(Dennis) William Dring was a well-known painter of portraits and landscapes in oil, watercolour and pastel. He was born in London and studied at the Slade School under Henry Tonks 1922-25, where he was a scholar and prize winner. In 1930, he was appointed teacher of drawing and painting at the Southampton School of Art, and from 1942-45 he worked as an official war artist for the Admiralty and Air Ministry. In 1931 he met and married fellow artist Elizabeth Rothwell who was the model for many of his paintings and drawings.
Dennis William Dring R.A, R.W.S, R.P (1904-1990), Wartime Millinery or The Hat Shop,
40 x 49 cm
top right signed and dated: '40
After his appointment at Southampton School of Art he executed an increasing number of pastel portraits, and pastel was the medium in which he established his reputation as a war artist. He also tried his hand at landscapes and had particular success with painting watercolour landscapes. During all these years, however, he continued to find inspiration for oils and pastels in domestic scenes, which occasionally overlapped with his wartime commissions. Which is believed to be the case of the current work, alternately named, Wartime millinery and The Hat Shop. It was a subject that had been tackled by his tutor Henry Tonks a number of times [fig 1], and another pastel by Dring, though not similar in style, appeared on the market in 2004. In manner, it is more similar to a pastel, Mother and child by the Fireside, made by Dring the previous year. And later the success of another, Nursery, exhibited in 1944, helped towards his election as an Associate of the Royal Academy. Though he had enormous range in the work that he accomplished, it was said, that it was in doing these domestic scenes, that he was most content.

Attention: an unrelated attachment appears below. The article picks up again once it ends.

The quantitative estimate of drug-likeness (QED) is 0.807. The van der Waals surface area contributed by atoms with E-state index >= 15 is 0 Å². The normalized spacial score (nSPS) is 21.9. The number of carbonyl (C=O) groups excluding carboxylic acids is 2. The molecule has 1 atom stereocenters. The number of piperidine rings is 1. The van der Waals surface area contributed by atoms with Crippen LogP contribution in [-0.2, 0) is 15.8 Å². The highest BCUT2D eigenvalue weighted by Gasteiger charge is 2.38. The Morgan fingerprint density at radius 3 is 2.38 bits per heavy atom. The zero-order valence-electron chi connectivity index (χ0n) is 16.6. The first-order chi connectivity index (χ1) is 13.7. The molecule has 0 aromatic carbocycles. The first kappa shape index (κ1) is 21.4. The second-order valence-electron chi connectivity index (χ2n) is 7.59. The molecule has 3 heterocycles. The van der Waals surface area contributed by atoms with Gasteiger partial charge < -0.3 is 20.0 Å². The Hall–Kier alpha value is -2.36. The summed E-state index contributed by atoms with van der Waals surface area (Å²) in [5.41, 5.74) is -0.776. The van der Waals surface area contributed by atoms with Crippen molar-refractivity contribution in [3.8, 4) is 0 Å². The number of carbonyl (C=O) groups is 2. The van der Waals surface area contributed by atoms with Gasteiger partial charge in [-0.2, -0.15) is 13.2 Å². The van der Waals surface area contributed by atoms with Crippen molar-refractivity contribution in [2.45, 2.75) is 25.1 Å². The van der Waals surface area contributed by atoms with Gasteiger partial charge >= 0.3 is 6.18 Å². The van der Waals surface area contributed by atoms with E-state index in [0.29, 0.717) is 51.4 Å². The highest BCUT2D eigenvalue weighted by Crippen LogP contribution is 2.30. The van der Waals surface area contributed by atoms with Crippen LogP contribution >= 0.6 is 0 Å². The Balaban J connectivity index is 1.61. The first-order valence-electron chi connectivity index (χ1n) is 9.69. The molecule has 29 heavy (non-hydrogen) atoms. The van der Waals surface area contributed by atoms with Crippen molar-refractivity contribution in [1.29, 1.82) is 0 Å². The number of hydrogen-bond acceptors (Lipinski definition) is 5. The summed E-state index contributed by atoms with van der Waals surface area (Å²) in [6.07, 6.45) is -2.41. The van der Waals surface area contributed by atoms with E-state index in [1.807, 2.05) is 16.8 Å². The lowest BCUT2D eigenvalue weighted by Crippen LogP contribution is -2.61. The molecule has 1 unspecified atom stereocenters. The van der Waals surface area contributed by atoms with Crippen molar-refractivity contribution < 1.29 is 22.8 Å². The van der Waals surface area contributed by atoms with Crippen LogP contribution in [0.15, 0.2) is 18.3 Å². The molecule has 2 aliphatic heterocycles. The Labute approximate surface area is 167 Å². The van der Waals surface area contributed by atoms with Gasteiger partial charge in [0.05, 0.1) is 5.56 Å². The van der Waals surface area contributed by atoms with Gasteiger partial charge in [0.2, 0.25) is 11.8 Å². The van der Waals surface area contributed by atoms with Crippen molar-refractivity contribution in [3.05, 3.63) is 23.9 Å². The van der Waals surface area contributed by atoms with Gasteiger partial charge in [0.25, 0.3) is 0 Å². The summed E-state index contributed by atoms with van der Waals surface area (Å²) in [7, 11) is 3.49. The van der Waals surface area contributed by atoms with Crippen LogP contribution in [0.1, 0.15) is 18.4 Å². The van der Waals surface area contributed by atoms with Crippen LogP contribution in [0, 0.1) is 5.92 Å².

Sixty-four of Dring's wartime portraits, mostly pastels are in the collection of the Imperial War Museum. There are a further forty of his wartime works at the National Maritime Museum.